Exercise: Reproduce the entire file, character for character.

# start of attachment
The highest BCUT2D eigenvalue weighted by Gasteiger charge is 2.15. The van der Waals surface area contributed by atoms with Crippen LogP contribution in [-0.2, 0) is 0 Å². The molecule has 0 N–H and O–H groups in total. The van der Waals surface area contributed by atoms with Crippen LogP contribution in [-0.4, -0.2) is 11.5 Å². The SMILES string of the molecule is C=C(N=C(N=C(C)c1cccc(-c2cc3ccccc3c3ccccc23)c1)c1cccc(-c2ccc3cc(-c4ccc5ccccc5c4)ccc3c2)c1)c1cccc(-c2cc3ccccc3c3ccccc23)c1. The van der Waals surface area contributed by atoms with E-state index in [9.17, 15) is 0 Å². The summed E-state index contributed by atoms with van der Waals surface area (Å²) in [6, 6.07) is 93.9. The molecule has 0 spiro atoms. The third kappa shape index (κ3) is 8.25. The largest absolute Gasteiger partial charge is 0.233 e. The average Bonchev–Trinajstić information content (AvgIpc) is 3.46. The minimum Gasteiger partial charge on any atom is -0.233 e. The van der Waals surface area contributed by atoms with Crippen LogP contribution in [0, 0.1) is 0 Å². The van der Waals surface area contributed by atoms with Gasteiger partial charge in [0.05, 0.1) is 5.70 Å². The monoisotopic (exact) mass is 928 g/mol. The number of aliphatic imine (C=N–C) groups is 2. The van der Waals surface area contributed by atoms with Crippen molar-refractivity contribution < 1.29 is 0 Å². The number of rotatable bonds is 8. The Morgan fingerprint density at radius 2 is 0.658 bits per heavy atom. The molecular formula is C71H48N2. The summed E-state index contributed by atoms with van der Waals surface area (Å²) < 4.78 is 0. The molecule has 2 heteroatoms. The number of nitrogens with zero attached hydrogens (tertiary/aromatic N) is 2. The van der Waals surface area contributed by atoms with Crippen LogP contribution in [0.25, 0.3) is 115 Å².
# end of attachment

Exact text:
The highest BCUT2D eigenvalue weighted by Gasteiger charge is 2.15. The van der Waals surface area contributed by atoms with Crippen LogP contribution in [-0.2, 0) is 0 Å². The molecule has 0 N–H and O–H groups in total. The van der Waals surface area contributed by atoms with Crippen LogP contribution in [-0.4, -0.2) is 11.5 Å². The SMILES string of the molecule is C=C(N=C(N=C(C)c1cccc(-c2cc3ccccc3c3ccccc23)c1)c1cccc(-c2ccc3cc(-c4ccc5ccccc5c4)ccc3c2)c1)c1cccc(-c2cc3ccccc3c3ccccc23)c1. The van der Waals surface area contributed by atoms with E-state index in [9.17, 15) is 0 Å². The summed E-state index contributed by atoms with van der Waals surface area (Å²) in [6, 6.07) is 93.9. The molecule has 0 spiro atoms. The third kappa shape index (κ3) is 8.25. The largest absolute Gasteiger partial charge is 0.233 e. The average Bonchev–Trinajstić information content (AvgIpc) is 3.46. The minimum Gasteiger partial charge on any atom is -0.233 e. The van der Waals surface area contributed by atoms with Crippen LogP contribution in [0, 0.1) is 0 Å². The van der Waals surface area contributed by atoms with Gasteiger partial charge in [0.05, 0.1) is 5.70 Å². The monoisotopic (exact) mass is 928 g/mol. The number of aliphatic imine (C=N–C) groups is 2. The van der Waals surface area contributed by atoms with Crippen molar-refractivity contribution < 1.29 is 0 Å². The number of rotatable bonds is 8. The Morgan fingerprint density at radius 2 is 0.658 bits per heavy atom. The molecular formula is C71H48N2. The summed E-state index contributed by atoms with van der Waals surface area (Å²) < 4.78 is 0. The molecule has 2 heteroatoms. The number of nitrogens with zero attached hydrogens (tertiary/aromatic N) is 2. The van der Waals surface area contributed by atoms with Crippen LogP contribution in [0.25, 0.3) is 115 Å².